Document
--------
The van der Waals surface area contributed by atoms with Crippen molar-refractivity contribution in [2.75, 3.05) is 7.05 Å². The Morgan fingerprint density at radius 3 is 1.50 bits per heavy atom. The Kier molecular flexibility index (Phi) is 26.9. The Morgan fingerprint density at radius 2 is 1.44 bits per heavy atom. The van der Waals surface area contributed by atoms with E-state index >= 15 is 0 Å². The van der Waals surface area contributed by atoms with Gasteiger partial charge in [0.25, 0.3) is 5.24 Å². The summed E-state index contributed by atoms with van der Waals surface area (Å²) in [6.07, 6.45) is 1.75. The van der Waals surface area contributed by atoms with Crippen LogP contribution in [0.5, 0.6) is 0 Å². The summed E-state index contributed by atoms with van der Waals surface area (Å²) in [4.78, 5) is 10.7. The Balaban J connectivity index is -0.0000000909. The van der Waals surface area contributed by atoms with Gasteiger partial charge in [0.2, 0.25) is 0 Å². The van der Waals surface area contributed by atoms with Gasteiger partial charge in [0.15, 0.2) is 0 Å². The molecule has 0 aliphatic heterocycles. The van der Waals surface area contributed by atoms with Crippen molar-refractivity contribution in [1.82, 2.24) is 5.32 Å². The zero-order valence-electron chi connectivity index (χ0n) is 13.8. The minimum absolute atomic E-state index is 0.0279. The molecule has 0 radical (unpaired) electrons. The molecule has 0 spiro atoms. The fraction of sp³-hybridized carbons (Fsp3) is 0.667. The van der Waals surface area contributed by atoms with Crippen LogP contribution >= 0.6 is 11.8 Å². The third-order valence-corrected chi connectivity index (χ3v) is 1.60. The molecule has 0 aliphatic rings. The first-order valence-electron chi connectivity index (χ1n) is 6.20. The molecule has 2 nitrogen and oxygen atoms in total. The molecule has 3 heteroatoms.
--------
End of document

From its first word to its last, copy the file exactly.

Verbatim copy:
The van der Waals surface area contributed by atoms with Crippen molar-refractivity contribution in [2.75, 3.05) is 7.05 Å². The Morgan fingerprint density at radius 3 is 1.50 bits per heavy atom. The Kier molecular flexibility index (Phi) is 26.9. The Morgan fingerprint density at radius 2 is 1.44 bits per heavy atom. The van der Waals surface area contributed by atoms with E-state index >= 15 is 0 Å². The van der Waals surface area contributed by atoms with Gasteiger partial charge in [0.25, 0.3) is 5.24 Å². The summed E-state index contributed by atoms with van der Waals surface area (Å²) in [6.07, 6.45) is 1.75. The van der Waals surface area contributed by atoms with Crippen LogP contribution in [0.5, 0.6) is 0 Å². The summed E-state index contributed by atoms with van der Waals surface area (Å²) in [4.78, 5) is 10.7. The Balaban J connectivity index is -0.0000000909. The van der Waals surface area contributed by atoms with Gasteiger partial charge in [0.2, 0.25) is 0 Å². The van der Waals surface area contributed by atoms with Gasteiger partial charge in [0.15, 0.2) is 0 Å². The molecule has 0 aliphatic heterocycles. The van der Waals surface area contributed by atoms with Crippen molar-refractivity contribution in [1.82, 2.24) is 5.32 Å². The zero-order valence-electron chi connectivity index (χ0n) is 13.8. The minimum absolute atomic E-state index is 0.0279. The molecule has 0 radical (unpaired) electrons. The molecule has 0 spiro atoms. The fraction of sp³-hybridized carbons (Fsp3) is 0.667. The van der Waals surface area contributed by atoms with Crippen LogP contribution >= 0.6 is 11.8 Å². The third-order valence-corrected chi connectivity index (χ3v) is 1.60. The molecule has 0 aliphatic rings. The first-order valence-electron chi connectivity index (χ1n) is 6.20. The molecule has 2 nitrogen and oxygen atoms in total. The molecule has 3 heteroatoms.